The process of the invention is conducted at 110-350 C., in the absence of molecular hydrogen, in the presence of a hydrogenation catalyst, at a sufficient pressure to maintain a liquid reaction phase. According to the invention, the solvent is a mixture of water with an alcohol comprising from 0.5 to 50% by weight of alcohol, preferably 1 to 30%, particularly 1 to 7% and more preferably 1.5 to 3.5%, the remainder being water. It is thus possible, by the present process, to reduce the 4-carboxybenzaldehyde content to less than 10 parts by weight per million of parts of benzene polycarboxylic acid, without noticeable esterification of the acid to be purified.

Any secondary or tertiary water-soluble alcohol preferably containing 3 to 8 carbon atoms per molecule may be used. Non-limitative examples are: cyclopentanol, cyclohexanol, isopropanol, isobutanol, tertiobutanol, etc. Isopropanol is preferably used. Primary alcohols are not convenient.

The catalyst in the present invention is a conventional hydrogenation catalyst. It contains at least one noble metal of the platinum family deposited on a carrier at a concentration of from about 0.01 to 10% b.w. of the catalyst. The metal is thus platinum, palladium, ruthenium, rhodium, iridium or osmium. Two or more metals may be used, at the same or at different concentrations, the concentration of each metal being in the range of from 0.01 to 10% b.w. of the catalyst. Various carriers may be utilized for the metal (s) to be used, for example, active carbon, various aluminas, such as calcined alumina, preferably of high specific surface (for example higher than 30 m2 per gram) and other inorganic oxides such as silicas, silica gel, titanium oxides, zirconias, magnesias, thorium and boron oxides, kieselguhr, bleaching earth, etc. Instead of depositing noble metals of the platinum family on the above carriers, other metals may be used, such as iron, cobalt, nickel, in finely divided form or as salts, such as the nitrates. Raney nickel, platinum or palladium black, nickel metal on kieselguhr are also convenient. The catalyst may be used as a more or less fine powder, in the form of granulates or conglomerates, etc.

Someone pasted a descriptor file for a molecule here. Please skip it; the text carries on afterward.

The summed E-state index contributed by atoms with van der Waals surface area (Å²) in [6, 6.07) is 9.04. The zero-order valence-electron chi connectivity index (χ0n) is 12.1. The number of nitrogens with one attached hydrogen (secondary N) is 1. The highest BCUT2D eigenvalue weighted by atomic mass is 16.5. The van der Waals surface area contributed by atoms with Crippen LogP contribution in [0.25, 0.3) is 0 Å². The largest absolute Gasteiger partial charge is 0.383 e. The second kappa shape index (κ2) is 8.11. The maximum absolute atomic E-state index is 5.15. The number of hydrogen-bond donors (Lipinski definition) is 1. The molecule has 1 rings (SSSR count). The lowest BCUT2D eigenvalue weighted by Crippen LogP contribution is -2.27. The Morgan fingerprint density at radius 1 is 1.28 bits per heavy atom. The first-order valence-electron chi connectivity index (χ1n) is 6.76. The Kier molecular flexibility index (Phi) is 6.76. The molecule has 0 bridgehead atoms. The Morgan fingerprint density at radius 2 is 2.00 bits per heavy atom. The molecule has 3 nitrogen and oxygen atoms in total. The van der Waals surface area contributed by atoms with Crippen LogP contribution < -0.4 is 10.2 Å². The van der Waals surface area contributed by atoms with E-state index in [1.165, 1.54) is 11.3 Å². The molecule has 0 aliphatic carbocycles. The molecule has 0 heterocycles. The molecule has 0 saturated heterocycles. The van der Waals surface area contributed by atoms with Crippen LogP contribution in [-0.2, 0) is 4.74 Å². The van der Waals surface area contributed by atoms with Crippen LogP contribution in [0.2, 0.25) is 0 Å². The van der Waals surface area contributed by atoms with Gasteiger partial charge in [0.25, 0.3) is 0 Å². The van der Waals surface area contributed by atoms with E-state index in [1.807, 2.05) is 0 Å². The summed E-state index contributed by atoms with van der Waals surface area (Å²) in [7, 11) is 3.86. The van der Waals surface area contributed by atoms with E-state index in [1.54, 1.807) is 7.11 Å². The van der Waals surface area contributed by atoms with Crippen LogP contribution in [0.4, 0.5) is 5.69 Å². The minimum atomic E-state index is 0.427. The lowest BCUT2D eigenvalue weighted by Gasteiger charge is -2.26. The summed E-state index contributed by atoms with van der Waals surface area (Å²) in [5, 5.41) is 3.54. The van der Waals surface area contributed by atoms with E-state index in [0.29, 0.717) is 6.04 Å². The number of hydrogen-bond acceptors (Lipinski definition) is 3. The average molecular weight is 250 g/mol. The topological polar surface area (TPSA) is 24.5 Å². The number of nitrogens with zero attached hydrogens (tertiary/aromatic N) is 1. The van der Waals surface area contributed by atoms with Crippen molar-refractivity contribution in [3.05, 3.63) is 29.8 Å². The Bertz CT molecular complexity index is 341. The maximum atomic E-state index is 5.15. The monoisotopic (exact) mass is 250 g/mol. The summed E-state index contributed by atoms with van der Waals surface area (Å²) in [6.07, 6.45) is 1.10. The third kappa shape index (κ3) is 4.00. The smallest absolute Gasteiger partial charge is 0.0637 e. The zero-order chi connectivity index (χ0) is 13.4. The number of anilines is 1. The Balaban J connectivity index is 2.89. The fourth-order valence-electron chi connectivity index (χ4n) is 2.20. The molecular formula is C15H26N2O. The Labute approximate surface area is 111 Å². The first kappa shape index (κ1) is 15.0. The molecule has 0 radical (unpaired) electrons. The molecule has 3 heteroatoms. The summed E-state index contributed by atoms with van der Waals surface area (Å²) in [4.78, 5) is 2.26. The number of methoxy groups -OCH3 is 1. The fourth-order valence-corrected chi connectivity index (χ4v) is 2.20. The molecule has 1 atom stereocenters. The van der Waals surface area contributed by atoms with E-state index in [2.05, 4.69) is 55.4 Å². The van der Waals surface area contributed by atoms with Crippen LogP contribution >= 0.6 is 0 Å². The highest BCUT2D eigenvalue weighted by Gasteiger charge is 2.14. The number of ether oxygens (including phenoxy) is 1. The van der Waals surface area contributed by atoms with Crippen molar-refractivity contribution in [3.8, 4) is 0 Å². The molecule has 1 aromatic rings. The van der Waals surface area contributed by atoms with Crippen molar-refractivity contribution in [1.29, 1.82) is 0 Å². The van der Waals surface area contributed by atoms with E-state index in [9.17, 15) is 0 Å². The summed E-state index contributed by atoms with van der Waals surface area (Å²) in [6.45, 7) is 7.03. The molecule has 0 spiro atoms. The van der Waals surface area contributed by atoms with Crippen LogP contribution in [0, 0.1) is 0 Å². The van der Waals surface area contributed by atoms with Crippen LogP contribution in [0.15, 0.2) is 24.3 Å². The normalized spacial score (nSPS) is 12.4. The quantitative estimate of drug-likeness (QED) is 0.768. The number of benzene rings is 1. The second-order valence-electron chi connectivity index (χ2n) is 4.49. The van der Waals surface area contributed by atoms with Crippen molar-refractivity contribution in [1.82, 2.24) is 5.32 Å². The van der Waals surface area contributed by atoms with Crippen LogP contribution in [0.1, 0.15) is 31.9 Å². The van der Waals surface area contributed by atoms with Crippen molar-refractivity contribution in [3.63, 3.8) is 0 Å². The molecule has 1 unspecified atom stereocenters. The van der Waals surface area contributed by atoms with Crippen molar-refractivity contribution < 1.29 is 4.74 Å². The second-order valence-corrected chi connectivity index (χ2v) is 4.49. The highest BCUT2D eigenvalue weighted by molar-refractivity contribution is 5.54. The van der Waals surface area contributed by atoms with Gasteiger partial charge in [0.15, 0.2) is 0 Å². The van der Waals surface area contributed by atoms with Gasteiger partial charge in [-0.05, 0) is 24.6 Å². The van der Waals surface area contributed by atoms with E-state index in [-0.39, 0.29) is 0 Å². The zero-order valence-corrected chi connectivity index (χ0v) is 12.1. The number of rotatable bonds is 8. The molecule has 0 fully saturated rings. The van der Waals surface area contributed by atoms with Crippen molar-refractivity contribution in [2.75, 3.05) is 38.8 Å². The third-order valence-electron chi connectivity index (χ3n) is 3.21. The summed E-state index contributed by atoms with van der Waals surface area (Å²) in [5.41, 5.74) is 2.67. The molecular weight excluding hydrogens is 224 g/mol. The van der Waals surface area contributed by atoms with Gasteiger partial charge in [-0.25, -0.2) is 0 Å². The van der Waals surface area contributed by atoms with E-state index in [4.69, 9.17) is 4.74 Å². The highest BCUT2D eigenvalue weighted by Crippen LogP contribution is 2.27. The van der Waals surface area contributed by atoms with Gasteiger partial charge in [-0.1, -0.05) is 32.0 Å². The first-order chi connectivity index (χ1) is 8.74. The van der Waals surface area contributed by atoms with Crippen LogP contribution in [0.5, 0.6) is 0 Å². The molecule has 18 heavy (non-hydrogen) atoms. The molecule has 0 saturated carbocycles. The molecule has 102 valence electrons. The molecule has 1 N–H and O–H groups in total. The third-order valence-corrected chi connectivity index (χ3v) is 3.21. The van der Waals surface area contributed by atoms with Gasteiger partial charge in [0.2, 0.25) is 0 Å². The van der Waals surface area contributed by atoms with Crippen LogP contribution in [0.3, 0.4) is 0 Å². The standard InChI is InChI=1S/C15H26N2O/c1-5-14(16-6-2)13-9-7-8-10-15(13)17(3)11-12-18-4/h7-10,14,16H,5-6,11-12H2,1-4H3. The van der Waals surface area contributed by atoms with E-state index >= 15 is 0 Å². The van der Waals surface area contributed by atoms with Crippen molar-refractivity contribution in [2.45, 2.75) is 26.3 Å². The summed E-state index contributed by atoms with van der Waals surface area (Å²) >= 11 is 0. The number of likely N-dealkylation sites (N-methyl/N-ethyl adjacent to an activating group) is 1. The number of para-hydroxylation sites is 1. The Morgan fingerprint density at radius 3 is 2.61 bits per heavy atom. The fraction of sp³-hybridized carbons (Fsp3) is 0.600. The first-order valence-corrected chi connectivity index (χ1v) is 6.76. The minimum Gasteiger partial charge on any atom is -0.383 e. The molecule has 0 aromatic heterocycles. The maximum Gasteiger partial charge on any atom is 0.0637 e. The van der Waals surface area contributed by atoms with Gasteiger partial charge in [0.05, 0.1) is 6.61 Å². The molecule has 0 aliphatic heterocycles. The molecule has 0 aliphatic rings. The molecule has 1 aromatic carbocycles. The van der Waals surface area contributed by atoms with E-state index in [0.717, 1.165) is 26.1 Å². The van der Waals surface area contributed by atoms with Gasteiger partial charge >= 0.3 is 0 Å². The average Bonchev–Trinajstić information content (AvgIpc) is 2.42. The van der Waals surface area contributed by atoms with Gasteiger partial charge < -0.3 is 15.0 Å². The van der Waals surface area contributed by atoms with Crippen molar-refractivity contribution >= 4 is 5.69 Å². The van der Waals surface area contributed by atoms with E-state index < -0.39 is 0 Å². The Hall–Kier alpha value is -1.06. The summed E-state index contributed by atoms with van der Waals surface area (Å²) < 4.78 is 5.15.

The catalyst amount depends on its activity and the desired purification rate. As a rule, a highly pure acid may be obtained with only 20 to 800 ppm of metal by weight of acid to be treated, these values being not limitative. The optimal catalyst concentration may be easily determined, in accordance with the operating conditions and the purity of the acid to be purified. The acid treatment may be carried out with a fixed, fluid or moving bed of catalyst, continuously or batchwise.

The treatment time depends on the initial purity of the acid to be purified, and also on the final purity desired after purification. Thus the time of contact between the solution and the catalyst may range, for example, from a few minutes to a few hours.

After the treatment, according to the invention, the purified acid is recovered by any known means. For example, the solution may be separated from the catalyst and then cooled to crystallize the acid, the latter is separated from the mother-liquor by any known means and, if necessary, washed with an adequate solvent. The acid to be purified may be from any source.